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‘Still Mine’ is a hidden treasure

Still Mine


Still Mine” could have easily turned into a mushy, made-for-TV movie if it went into the wrong hands. As it is, though, the little-seen indie, which recently released to Blu-ray, is a charming, humorous, and heartbreaking film.

'Still Mine' poster
Samuel Goldwyn Films

James Cromwell, who has been magnificent in supporting roles over the years, takes his shot at the lead and knocks it out of the park. He plays Craig Morrison, a baseball-loving, hard-working man who lives with his wife in the coastal region of New Brunswick. Craig has a knack for building things, and he wants to build a new, smaller place for him and his wife. But new regulations are trying to prevent him from doing so.

The law coming after him is one thing, and the other is his wife, Irene (the fantastic Genevieve Bujold) is showing signs of dementia. Craig’s kids keep suggesting a nursing home, but he scoffs at the idea. He loves his wife, and he wants to be with her – even through the toughest times.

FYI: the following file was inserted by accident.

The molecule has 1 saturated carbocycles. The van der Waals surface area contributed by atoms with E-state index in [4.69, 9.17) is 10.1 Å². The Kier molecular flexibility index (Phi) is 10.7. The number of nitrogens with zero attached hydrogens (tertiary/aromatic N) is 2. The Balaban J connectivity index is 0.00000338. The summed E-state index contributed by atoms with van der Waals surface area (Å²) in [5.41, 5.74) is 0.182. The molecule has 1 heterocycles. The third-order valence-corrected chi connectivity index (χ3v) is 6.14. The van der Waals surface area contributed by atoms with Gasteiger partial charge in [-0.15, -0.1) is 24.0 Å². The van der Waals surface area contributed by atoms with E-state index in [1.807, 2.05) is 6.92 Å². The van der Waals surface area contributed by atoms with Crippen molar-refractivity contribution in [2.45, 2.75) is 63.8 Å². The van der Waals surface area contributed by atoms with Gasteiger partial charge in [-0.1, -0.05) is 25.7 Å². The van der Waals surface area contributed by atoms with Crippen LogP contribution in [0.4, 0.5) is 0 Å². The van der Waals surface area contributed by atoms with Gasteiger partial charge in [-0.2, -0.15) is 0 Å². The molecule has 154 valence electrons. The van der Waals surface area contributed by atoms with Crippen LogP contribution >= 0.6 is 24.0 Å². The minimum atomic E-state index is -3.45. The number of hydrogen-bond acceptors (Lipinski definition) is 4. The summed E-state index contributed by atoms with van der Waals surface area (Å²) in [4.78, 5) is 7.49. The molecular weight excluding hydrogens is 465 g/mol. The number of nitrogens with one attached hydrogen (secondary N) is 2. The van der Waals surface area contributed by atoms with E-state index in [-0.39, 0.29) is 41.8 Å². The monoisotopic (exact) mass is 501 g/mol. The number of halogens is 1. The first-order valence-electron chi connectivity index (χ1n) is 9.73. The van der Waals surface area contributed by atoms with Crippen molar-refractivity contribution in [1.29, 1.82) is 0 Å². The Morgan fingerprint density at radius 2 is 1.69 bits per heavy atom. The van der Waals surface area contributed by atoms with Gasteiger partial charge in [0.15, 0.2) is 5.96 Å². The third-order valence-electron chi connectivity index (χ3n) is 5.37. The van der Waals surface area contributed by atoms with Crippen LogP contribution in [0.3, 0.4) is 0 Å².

We see so many Hollywood films where it’s the obnoxious love triangle, and the young woman can’t decide on whom she wants to date, marry, or whatever. Director Michael McGowan doesn’t go anywhere near those waters; he focuses on the long-lasting marriage and the difficulties that follow in the elder years.

There is a scene where Craig recalls a past fling, but McGowan knows not to let that take over the rest of the film. This is a film about the now and living in it with the one you love.

Despite a few setbacks, including some oddly chosen dialogue, “Still Mine” is a beautifully told and beautifully shot love story. With the Blu-ray, you just get the movie and a few trailers. While it’s unfortunate that there aren’t any special features to go along with “Still Mine,” the film itself is a real treat to own by itself.

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